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Doctors Ordered 

Kootenai Health is looking to North Idaho's future in its new Family Practice Residency program

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The doctors are coming! The doctors are coming! We've been warned for years that a shortage of doctors threatens the future of our country's rural areas, and Idaho is definitely rural, in every sense of the word. So a pending doctor shortage has been on the long list of potential catastrophes for local folks to worry about in the middle of the night.

Fortunately, the board and staff of Coeur d'Alene's hospital, Kootenai Health, have taken a bold but wise step to avoid a medical wreck in our corner of the state by initiating a family practice residency. This means that, as an affiliate of the University of Washington Family Practice Residency Network, Kootenai Health will immerse medical school graduates in a three-year program of classes and practice, from which trainees will emerge as full-fledged, certified family practice doctors.

We will need this infusion of medically savvy blood, because our present doctors are growing older by the day. Right now, one-third of the family doctors in North Idaho are over 55 years old, with a large number of those over 60. To attract more medical students into family practices, the Affordable Care Act, which many of us welcome with loud applause, establishes measures to improve the compensation of primary care physicians.

The goal of the family practice residency program is to "establish a highly desired, competitive family medicine residency program which develops and nurtures compassionate, competent physicians."

Kootenai Health has built a brand-new, multimillion-dollar three-story clinic building in the hospital complex. One story of the new space is being devoted to classrooms and study space for the medical residents. The decision-makers at Kootenai Health consider this $3.2 million expense to be an investment in the future, as a hospital cannot exist without doctors. Kootenai Health will also cover the $1 million yearly budget it will take to finance the program.

Records show that 50 percent of doctors who train at a residency hospital remain in the area. On the average, each doctor creates seven jobs that bring $1.3 million a year to the local economy.

Doctors, like money, are not grown on trees. The child who says "I want to be a doctor when I grow up" faces a long, arduous and expensive path. Most drop off along the trail. They experience brain-taxing science and math courses through four years of college, then three years of medical school, paying tuition and living expenses, all the while piling up a heavy debt. The graduate who walks across the stage to receive a handshake and a medical school diploma still faces more years of study and practice.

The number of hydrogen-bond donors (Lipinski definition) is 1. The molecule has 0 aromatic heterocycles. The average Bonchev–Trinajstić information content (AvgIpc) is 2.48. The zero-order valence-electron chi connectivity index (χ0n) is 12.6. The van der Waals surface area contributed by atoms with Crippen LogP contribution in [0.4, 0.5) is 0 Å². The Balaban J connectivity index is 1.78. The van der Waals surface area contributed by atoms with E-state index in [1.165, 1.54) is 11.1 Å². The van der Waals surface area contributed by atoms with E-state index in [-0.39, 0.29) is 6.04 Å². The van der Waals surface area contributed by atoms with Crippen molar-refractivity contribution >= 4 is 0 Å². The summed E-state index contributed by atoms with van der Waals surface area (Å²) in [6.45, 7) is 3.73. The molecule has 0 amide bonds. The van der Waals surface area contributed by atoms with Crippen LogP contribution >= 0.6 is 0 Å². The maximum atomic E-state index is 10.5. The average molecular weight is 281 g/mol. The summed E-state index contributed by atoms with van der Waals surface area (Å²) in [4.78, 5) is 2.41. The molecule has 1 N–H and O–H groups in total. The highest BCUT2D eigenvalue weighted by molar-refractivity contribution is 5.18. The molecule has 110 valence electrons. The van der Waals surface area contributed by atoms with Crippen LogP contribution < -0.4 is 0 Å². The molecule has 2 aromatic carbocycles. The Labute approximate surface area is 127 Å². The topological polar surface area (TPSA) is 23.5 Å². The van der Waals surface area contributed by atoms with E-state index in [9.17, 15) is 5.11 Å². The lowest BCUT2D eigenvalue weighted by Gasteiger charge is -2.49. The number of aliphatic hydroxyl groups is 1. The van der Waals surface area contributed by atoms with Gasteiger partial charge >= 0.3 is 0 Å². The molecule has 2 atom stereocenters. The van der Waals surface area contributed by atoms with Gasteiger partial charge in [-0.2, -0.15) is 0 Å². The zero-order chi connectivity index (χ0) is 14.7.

This is where the Kootenai Health Family Practice Residency comes in. Each year, Kootenai Health will accept six newly minted doctors who choose to go into family medicine. That means at its full capacity, 18 doctors will be at some stage in their residency program in Coeur d'Alene. The first class of the chosen six will begin this July.

Kootenai Health did a good job marketing the attractions our area has to offer to potential doctors. Pictures on the Kootenai Health website feature beautiful downhill skiing over powder snow in the winter and boats skimming over Lake Coeur d'Alene in the summer, as well as attractive downtown stores, schools and restaurants.

Planners, led by program director Dr. Richard McLandress, have assembled an experienced faculty to lead the courses covering pediatrics, adult medicine, obstetrics, cardiology, oncology, emergency medicine, general surgery, geriatrics, urology and community health. It's an intimidating list that covers a wide range of medicine, since family practice doctors have to know how to handle most medical situations.

To top off the appeal of Kootenai Health, the connection and support of the University of Washington Medical School, one of the finest in the nation, adds shine and substance to the Coeur d'Alene hospital.

For all these good reasons, Kootenai Health received nearly 400 applications from medical school graduates wanting to come to North Idaho.

Of those 400 applications, 60 men and women were singled out to be interviewed and courted throughout the winter as possible recruits for the six coveted slots. March 21 was the magic day across the country for computers to match new doctors and their residencies.

The admission process is now complete. Soon the six members of the freshman class of the new Family Practice Residency will be introduced to the public. Because they will assist existing family practice doctors, community members will be a part of the teaching experience.

By all accounts, the new doctors are enthusiastic about launching their careers. At the same time, they're highly idealistic about the helping role a doctor plays in patients' lives. They are eager and rarin' to go.

Help is definitely on the way. ♦


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